Hammer Projects: Mungo Thomson

Hammer Projects: Mungo Thomson

Los Angeles-based artist Mungo Thomson’s works ponder notions of mysticism and the big questions in life with an underlying deadpan wit. For the Hammer’s Lobby Wall, Thomson presents a variation of his Negative Space project, which as he puts it, “came out of reflecting on the color of nothing; in outer space the void is black, and in the art context the void—the empty gallery—is always white.” Thomson found an online image archive of starscape photos taken by the Hubble Space Telescope and he’s been downloading the copyright-free images and inverting them with a simple Photoshop tool. The result is a spectacular starburst that looks more like a close-up of minerals or marble than space debris. For the Lobby Wall, Thomson has chosen the M74 and NGC 3370 galaxies.

Organized by Hammer curator Ali Subotnick. 


Mungo Thomson was born in 1969 in Woodland, California, and lives in Los Angeles and Berlin. He attended the Whitney Museum Independent Study Program in 1994, and received an MFA from the University of California, Los Angeles, in 2000. His work has been featured in solo exhibitions at Margo Leavin Gallery, Los Angeles; John Connelly Presents, New York; the Kadist Art Foundation, Paris; GAMeC, Bergamo, Italy; and the Fabric Workshop and Museum, Philadelphia (forthcoming). Recent group exhibitions include those at the Hirshhorn Museum and Sculpture Garden, Washington, D.C.; Vancouver Art Gallery; and the Museum of Contemporary Art, Chicago. Thomson’s work has also been shown in several biennial exhibitions, including the 2008 Whitney Biennial in New York; the 2008 Le Havre Biennale in Le Havre, France; and the 2004 California Biennial at the Orange Country Museum of Art, Newport Beach. Writings on his work have appeared in publications such as Artforum, Frieze, Flash Art, and Uovo.


By Suzanne Hudson 

Writing on the work of his friend and fellow Angeleno, painter Laura Owens, Mungo Thomson identified certain traits that broadly distinguish art made in this city: “It tends to be conversational and suggestive and to wear its doubts outright. It displays a certain nihilistic utopianism and is comfortable with oxymorons. It’s not the kitsch and fiberglass of a dystopic Disneyland, but the spaced-out rigor of spending a day in the garden.”1 Reading this recently, I could not help but think that—in the great therapeutic tradition of transference—Thomson’s description serves his own wide-ranging work as much as it particularizes that made by anyone else. By turns deadpan and caustically sly, Thomson’s diligent informality gamely pop-ifies its often antiaesthetic historical precedents (more often than not, these are conceptual artists working in the 1960s and 1970s) and resituates that generation’s thought experiments in the public realm. He has manufactured self-help bumper stickers bearing Bruce Nauman’s 1967 elliptical communiqué “The True Artist Helps the World by Revealing Mystic Truths,” Styrofoam car antenna balls emblazoned with John Baldessari’s iconic downy visage, and an inflatable bounce house modeled on the architecture of a James Turrell skyspace.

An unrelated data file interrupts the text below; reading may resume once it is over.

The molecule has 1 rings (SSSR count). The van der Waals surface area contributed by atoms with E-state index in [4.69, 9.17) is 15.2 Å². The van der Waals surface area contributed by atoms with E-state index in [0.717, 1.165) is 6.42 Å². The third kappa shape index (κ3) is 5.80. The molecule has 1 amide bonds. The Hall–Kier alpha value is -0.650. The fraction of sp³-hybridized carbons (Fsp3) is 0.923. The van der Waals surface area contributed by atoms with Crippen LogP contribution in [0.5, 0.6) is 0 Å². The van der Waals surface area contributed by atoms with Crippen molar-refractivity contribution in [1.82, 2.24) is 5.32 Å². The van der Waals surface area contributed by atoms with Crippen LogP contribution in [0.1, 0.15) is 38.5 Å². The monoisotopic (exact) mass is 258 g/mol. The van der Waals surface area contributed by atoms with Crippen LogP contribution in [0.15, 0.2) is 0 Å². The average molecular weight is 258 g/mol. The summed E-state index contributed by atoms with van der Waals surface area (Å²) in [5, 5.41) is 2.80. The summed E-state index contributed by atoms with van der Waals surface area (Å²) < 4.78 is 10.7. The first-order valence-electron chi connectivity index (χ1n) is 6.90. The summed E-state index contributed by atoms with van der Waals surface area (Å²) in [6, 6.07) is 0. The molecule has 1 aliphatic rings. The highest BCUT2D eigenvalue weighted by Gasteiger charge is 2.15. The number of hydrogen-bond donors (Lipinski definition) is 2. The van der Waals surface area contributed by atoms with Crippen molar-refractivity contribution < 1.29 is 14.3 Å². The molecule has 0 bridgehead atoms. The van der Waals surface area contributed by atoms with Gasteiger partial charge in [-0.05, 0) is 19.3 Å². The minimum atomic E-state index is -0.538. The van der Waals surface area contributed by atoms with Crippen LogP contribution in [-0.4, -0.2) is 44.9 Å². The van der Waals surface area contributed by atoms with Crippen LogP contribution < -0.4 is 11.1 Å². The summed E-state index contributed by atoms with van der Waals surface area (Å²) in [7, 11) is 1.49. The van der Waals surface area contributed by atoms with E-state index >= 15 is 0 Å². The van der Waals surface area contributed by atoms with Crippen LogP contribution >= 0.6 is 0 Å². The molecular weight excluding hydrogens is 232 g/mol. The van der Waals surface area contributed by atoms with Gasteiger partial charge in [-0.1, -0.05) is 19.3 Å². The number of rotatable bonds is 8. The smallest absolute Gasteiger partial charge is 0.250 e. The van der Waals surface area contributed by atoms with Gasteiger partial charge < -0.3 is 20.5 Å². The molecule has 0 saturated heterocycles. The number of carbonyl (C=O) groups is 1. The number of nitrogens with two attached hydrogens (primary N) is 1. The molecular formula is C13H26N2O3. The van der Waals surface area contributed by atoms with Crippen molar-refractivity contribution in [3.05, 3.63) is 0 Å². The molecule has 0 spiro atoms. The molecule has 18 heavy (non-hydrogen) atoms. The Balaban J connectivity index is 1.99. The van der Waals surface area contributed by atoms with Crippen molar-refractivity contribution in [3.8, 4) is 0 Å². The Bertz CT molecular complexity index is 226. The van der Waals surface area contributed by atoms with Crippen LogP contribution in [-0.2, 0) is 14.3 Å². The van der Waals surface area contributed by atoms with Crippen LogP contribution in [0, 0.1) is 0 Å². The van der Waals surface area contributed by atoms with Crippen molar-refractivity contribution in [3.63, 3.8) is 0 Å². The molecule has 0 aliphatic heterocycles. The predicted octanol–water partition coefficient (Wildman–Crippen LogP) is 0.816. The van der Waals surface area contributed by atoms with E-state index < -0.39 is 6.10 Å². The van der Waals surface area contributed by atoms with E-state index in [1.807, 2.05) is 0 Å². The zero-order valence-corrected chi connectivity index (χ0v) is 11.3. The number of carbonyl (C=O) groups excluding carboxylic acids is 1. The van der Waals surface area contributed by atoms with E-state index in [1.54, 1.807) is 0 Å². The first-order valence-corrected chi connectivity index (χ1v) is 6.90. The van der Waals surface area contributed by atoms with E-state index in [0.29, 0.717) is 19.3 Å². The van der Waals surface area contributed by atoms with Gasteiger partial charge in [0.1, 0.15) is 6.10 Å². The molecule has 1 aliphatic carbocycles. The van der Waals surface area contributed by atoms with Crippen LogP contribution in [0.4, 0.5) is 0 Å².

Across the many media Thomson exploits, a common denominator remains his interest in backgrounds—whether material, institutional, or historical—and his proposition that they can be newly and differently engaged. In the DVD projection The American Desert (for Chuck Jones) (2002), for instance, Thomson compiled a chronological archive of backdrops from the Looney Tunes Road Runner cartoons that Jones animated between 1949 and 1964. Protagonists and stock narratives excised, the oddly sublime desert scenes mimic landscape painting of the bygone frontier, yet the work is doubly nostalgic in that it also became a de facto tribute to Jones, who died shortly after Thomson completed it. For The Bootleg Series (2003–04), Thomson recorded the ambient sounds of gallery exhibition openings and then installed those sound tracks in other art spaces, filling the latter with persistent, intangible chatter, dislocated in place and time.

 Silent Film of a Tree Falling in the Forest  Wind Chimes  Coat Check Chimes  

 Yoga Brick Wall  

 Negative Space  Negative Space  Negative Space (STScI-PRC2003-24)  Negative Space (STScI-PRC2007-41a)  

 Negative Space  


1. Mungo Thomson, "From My Junkyard to Yours," Parkett, no. 65 (2002): 85-86.

2. Unless otherwise noted, quotations by the artist are from recent e-mail exchanges with the author.

3. Carl Sagan, The Varieties of Scientific Experience, ed. Ann Druyan (New York: Penguin, 2006), 2.

Suzanne Hudson is a New York–based critic and an assistant professor of modern and contemporary art at the University of Illinois.


Hammer Projects is made possible with major gifts from Susan Bay-Nimoy and Leonard Nimoy and The Horace W. Goldsmith Foundation.

Additional generous support is provided by the Los Angeles County Arts Commission, Good Works Foundation and Laura Donnelley, the David Teiger Curatorial Travel Fund, and Fox Entertainment Group’s Arts Development Fee. Gallery brochures are underwritten in part by the Pasadena Art Alliance.